Jean Piaget, born in 1896 was a biologist but moved into the study of children’s development by observing, talking and listening to them while they worked on exercises he set them.
Through his observations, Piaget developed his idea of stages of cognitive development which have made a lasting contribution to psychology.
Piaget and Child Development
Piaget saw the child as an active participant in the development of knowledge constructing his or her own understanding. The child, he argued, tries to make sense of the world around him and this is known as the process of adaptation.
Before Piaget, there was no body of theory on how intelligence develops through childhood and into adulthood.
Piaget’s developmental model for children involves schemes (i.e. “concepts”) or the action of categorizing. A baby begins life with a small number of sensory or motor schemes. As a child interacts within the world, they acquire more experiences and these schemes are modified as they make sense of new experiences.
Later, the toddler develops “mental” schemas and this shift is through the process of assimilation (absorbing some event or experience to some schema), accommodation (changing the schema as a result of new information) and equilibration where balance is achieved.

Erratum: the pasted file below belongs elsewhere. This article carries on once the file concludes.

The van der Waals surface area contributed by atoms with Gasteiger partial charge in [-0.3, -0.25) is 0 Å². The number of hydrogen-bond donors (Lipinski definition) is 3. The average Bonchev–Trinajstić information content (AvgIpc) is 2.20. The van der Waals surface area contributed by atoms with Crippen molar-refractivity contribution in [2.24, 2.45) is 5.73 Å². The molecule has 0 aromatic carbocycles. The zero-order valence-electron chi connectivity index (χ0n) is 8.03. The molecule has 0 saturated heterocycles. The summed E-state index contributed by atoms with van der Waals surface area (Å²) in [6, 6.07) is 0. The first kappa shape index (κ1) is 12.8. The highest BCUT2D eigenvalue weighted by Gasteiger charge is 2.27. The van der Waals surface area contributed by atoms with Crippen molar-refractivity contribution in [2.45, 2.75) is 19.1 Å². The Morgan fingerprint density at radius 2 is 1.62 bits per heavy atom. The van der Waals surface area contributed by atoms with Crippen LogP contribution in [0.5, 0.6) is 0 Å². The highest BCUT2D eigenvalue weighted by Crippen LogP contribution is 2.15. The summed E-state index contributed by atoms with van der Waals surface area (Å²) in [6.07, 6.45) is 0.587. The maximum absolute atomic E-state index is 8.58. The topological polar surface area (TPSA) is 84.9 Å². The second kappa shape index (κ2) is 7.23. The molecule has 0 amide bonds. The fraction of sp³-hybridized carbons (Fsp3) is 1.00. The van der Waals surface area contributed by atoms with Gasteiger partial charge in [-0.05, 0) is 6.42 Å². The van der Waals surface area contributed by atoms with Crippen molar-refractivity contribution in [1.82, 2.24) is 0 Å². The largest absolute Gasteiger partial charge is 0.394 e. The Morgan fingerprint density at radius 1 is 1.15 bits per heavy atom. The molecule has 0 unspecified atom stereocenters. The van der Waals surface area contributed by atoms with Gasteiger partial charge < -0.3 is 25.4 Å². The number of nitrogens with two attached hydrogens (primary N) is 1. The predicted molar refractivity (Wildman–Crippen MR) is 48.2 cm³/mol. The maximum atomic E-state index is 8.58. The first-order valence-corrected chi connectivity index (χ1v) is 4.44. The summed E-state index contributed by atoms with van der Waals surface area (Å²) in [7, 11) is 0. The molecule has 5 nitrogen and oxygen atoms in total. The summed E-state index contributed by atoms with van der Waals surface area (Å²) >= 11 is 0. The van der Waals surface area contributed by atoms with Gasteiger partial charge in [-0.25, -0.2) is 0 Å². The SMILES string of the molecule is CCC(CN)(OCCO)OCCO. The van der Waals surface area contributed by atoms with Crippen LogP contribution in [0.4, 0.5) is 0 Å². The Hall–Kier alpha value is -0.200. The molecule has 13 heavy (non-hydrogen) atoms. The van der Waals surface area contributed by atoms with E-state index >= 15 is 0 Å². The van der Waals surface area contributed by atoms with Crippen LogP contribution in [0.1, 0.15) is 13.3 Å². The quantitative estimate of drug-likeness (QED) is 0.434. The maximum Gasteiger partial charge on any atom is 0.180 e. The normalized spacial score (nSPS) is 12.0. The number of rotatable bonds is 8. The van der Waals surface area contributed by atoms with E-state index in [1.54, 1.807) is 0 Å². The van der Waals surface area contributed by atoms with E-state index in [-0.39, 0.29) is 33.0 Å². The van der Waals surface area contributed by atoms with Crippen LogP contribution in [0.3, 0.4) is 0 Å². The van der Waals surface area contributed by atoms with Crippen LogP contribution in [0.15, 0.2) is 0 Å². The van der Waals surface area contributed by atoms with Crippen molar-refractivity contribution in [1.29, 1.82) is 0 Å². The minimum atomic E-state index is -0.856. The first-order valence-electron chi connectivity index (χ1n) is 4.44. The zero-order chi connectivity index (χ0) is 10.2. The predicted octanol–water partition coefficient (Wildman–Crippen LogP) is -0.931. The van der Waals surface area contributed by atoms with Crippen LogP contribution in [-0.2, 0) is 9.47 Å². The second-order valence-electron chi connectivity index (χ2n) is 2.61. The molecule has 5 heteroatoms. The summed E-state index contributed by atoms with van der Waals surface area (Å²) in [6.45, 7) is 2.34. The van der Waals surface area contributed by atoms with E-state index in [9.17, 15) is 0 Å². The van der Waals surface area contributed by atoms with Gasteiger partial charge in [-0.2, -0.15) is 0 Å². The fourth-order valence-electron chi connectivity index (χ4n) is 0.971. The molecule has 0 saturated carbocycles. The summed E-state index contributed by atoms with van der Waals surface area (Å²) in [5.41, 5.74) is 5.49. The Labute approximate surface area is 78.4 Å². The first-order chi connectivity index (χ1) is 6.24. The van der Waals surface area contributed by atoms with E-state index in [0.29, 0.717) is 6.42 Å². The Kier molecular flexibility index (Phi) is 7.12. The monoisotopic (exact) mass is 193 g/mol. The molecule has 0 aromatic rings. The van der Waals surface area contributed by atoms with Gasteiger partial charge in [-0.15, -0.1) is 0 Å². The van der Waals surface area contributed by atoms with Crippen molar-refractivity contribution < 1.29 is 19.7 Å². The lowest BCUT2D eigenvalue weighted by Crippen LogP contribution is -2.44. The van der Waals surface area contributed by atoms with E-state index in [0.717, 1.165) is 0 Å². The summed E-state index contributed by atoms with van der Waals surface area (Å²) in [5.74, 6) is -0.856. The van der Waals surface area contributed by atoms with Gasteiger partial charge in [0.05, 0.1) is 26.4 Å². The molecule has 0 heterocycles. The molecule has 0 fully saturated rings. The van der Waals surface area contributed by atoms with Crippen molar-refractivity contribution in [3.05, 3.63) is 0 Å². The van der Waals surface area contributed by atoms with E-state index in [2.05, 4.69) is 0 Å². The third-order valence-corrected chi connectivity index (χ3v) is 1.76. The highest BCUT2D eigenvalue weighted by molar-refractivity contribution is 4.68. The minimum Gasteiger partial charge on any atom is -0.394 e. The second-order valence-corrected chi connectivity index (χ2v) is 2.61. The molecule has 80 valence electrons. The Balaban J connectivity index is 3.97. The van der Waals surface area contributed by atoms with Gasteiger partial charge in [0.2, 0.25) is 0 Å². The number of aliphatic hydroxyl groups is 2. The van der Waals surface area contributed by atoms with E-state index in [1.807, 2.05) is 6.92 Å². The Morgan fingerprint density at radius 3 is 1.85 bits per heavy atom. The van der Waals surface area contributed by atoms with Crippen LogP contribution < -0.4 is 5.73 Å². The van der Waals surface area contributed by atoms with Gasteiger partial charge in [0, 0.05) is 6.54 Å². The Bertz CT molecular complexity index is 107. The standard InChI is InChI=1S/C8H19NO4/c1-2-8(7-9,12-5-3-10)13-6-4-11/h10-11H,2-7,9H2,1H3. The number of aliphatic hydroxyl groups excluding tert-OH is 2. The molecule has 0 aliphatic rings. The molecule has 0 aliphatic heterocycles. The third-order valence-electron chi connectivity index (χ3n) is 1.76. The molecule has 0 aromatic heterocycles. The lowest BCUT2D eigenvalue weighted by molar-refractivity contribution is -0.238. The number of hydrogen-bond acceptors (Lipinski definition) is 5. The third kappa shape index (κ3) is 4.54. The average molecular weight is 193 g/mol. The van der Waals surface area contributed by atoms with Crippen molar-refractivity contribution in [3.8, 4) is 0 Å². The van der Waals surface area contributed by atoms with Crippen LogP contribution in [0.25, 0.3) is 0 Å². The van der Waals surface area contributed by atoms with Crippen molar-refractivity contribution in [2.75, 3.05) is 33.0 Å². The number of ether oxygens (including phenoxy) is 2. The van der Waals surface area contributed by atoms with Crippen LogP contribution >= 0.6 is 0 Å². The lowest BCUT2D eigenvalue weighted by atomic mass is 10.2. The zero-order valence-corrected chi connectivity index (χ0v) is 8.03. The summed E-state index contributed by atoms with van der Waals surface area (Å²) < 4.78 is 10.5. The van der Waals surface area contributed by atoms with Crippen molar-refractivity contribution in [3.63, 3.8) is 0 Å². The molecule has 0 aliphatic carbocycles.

Piaget was one of the first psychologists to apply scientific method to his work, carrying out experiments based on measurable criteria. Freud and others who came before him relied on case studies.
Piaget’s Theory of Cognitive Development
Piaget’s theory of the way a child’s thinking develops consists of four stages: the sensorimotor stage, pre-operational, concrete operational and formal operational. His theory still greatly influences behavioural psychologists and educationalists today.
Sensorimotor Stage (Birth to two years)
Child’s intelligence develops through his motor (physical) interactions with the environment. During this stage the child starts to recognise how he or she can manipulate objects i.e. shaking a rattle to make a noise and will achieve object permanence i.e. realising things exist even when they aren’t present. Mum can walk out of the room but she hasn’t disappeared forever!
Preoperational Stage (Between two and 6/7 years)
Child is able to make mental representations of unseen objects but cannot use deductive reasoning. During this stage child uses mental symbols to understand and interact with the world; they begin to learn language and engage in “pretend” play i.e. picking up a box and pretending it is a zooming car. They will start to classify objects by a single feature i.e. putting together all the blue blocks regardless of the size, or all the round blocks regardless of colour.
Concrete Operational (6/7 years to 11 or 12)
Child starts thinking logically to solve problems and organise the information they learn. During this stage children will begin to classify objects according to several features.
Formal Operational (11/12 onwards)
Adolescent starts to think more abstractly to solve problems and will systematically test hypotheses. At this stage thinking becomes less tied to concrete reality.
Piaget’s theory of how children’s minds work and develop has been an enormous contribution in developmental psychology.